Frantz Fanon - References in The Arts - Literature


American author Philip Roth references Fanon's The Wretched of the Earth in his novel American Pastoral, including the work in a long list of revolutionary literature that the protagonist's daughter reads. Included in the novel is the famous passage from Fanon's work about Algerian women.

Salman Rushdie quotes Fanon in The Satanic Verses. The character Gibreel reference Fanon to express anti-British sentiment.

American author Tom Wolfe in his novel A Man in Full, a pivotal black character named Fareek "The Cannon" Fanon, who resists authority figures, and standards of conduct, and is also suspected of sexual assault, but his case never comes to trial.

Bolivian author Fausto Reinaga mentions The Wretched of the Earth in his magnum opus La Revolución India.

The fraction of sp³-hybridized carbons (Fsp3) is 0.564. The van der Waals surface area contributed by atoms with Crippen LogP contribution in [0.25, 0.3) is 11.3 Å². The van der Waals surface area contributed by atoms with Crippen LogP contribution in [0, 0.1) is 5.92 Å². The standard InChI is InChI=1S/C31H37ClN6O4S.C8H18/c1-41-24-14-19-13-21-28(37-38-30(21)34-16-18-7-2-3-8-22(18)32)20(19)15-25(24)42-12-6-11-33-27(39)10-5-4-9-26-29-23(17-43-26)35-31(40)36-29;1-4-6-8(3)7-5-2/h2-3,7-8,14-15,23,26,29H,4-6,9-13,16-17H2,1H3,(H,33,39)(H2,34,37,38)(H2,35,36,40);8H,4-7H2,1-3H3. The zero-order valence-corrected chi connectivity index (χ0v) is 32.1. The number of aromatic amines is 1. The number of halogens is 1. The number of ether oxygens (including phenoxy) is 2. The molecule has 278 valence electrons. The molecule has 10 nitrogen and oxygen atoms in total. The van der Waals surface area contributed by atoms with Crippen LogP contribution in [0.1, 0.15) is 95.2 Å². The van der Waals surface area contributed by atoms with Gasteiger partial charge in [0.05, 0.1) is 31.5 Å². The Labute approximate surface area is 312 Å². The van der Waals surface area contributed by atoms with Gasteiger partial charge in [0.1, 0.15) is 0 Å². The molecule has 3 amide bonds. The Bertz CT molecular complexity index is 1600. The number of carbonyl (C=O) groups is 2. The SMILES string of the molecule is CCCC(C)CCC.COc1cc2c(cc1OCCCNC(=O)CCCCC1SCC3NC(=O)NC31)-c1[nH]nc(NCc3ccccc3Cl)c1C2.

American president Barack Obama writes that he has read Fanon in Dreams from My Father (pp. 100–101): "To avoid being mistaken for a sellout, I chose my friends carefully. The more politically active black students. The foreign students. The Chicanos. The Marxist Professors and the structural feminists and punk-rock performance poets. We smoked cigarettes and wore leather jackets. At night, in the dorms, we discussed neocolonialism, Franz Fanon, Eurocentrism, and patriarchy. When we ground out our cigarettes in the hallway carpet or set our stereos so loud that the walls began to shake, we were resisting bourgeois society's stifling constraints. We weren't indifferent or careless or insecure. We were alienated."

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